Lars Nyberg

What you are talking about is that we would move part of the revenue away from voice, and I’m saying if we do that, then we have to have that revenue called data traffic or whatever you want to call it. We have assumed that we can handle the revenue, whether we are charging it for, call it, voice or we’re charging it for data, is a second question. We have assumed that we will be able to continue to charge the kind of prices, the kind of revenue we have today. And that’s why we said compared to that level of sales, our CapEx and OpEx will be flat, equal to what they have been in the last couple of years. But it is true that the pricing model for telecom operators will have to change. A bigger portion will have to come from data and a smaller portion will come from voice.

Ulrich Rathe – Société Général

Thank you.

Andreas Ekstrom

My colleague is telling me that there is a long list of questions, but I think that we have time for two more questions. After that, you are more than welcome to contact me and my colleagues in the IR team after the presentation. But, operator, can we have the last two questions, please?

Operator

The next question comes from the line of Mr. Tim Boddy from Goldman Sachs. Please go ahead with your question.

Tim Boddy – Goldman Sachs

Yes, thanks. I wanted to ask about – to get a sense of trend on the basis of smartphones. Are these phones – how many of these are what you might call real smartphones as opposed to, say, Nokia-Symbian phone, which is probably just used for taking pictures? So what portion of the kind of real high usage touchscreen, kind of Android or Apple phones? I guess the difference had been that AT&T now has 25% of its customers on iPhones. That’s a very different part of some traffic loading than I think we see most European operators. And I have a follow-up question, which maybe we’ll come to. Thank you.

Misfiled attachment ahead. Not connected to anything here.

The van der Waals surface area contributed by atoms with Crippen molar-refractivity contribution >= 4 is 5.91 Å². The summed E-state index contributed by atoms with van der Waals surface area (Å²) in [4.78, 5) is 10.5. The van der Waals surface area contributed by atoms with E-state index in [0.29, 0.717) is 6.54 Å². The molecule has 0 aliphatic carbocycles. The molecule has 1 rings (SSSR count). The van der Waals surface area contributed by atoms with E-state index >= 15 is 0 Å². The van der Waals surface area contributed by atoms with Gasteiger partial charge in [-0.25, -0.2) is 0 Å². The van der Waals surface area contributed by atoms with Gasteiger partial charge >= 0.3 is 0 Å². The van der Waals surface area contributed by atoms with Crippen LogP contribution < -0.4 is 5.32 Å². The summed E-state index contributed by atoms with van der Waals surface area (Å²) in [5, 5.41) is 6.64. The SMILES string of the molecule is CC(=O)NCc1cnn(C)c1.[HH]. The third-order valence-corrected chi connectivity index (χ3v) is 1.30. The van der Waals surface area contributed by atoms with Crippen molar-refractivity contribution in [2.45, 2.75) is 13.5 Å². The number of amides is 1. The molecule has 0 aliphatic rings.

Lars Nyberg

On the first one, the 28% of the terminus. They are all smartphones. They are touchscreen. They are Android, iPhones. They are what we call really a smartphone, not the high end.

Tim Boddy – Goldman Sachs

That’s great. And then despite the 7% of users who are – what you might call the app [ph] users or the very keen, are they the same 5% to 7% every month or do they change? Because I have had a statistic, which is it’s actually something like a set of customers who end up using more than they kind of cap. It’s just that they are different each month. It’s a different set of users.

Lars Nyberg

I’ve not followed in that way so that – like you say that it is exactly the same customers that bumps into the roof. I think it’s reasonable to believe that a big portion of them are the same, but – no, I’m guessing. I have not – we have not followed the customer in that way. At least I have not started immaterial to that depth. So –

Tim Boddy – Goldman Sachs

Okay. That’s great. Thank you.

Andreas Ekstrom

Thank you, Tim. Operator, can we have the last question, please?

Operator

The last question comes from the line of Mr. Soomit Datta from New Street Research. Please go ahead with your question.

Soomit Datta – New Street Research

Good morning. Thank you. I was just wondering, the non-voice revenues you report for Swedish and Finnish mobile maybe, could you split those into messaging, mobile broadband and smartphones? So I think it’s 26% you reported for Q2. Can you give us sort of further breakdown and maybe give a sense as to where exactly the growth is coming from? Thanks.

Håkan Dahlström

Yes. 60% of it is from mobile data and 40% for value-added services in messaging. I don’t have the growth number for the Finnish market, and I have them for Sweden. The growth number for data is 50%. Do you have Finnish in here?

Andreas Ekstrom

No, I don’t have the Finnish number in my head, actually. But 60/40 or 70/30, somewhere in that range in data favor.

Soomit Datta – New Street Research

Is it possible to split the data between mobile broadband, i.e. dongles versus smartphones?

Andreas Ekstrom

It’s not that different actually. To give you a rough figure, it’s 50/50.

Soomit Datta – New Street Research

Okay, thank you.

Andreas Ekstrom

Okay. As we started by saying, we understand that there is a great interest in this question and this was an initial discussion from our side. Please, as I said, more questions can be addressed to myself or the IR team after the conference call. But in the meantime, we wish you all a happy summer and see you after the summer. Thank you.

Lars Nyberg

Thank you.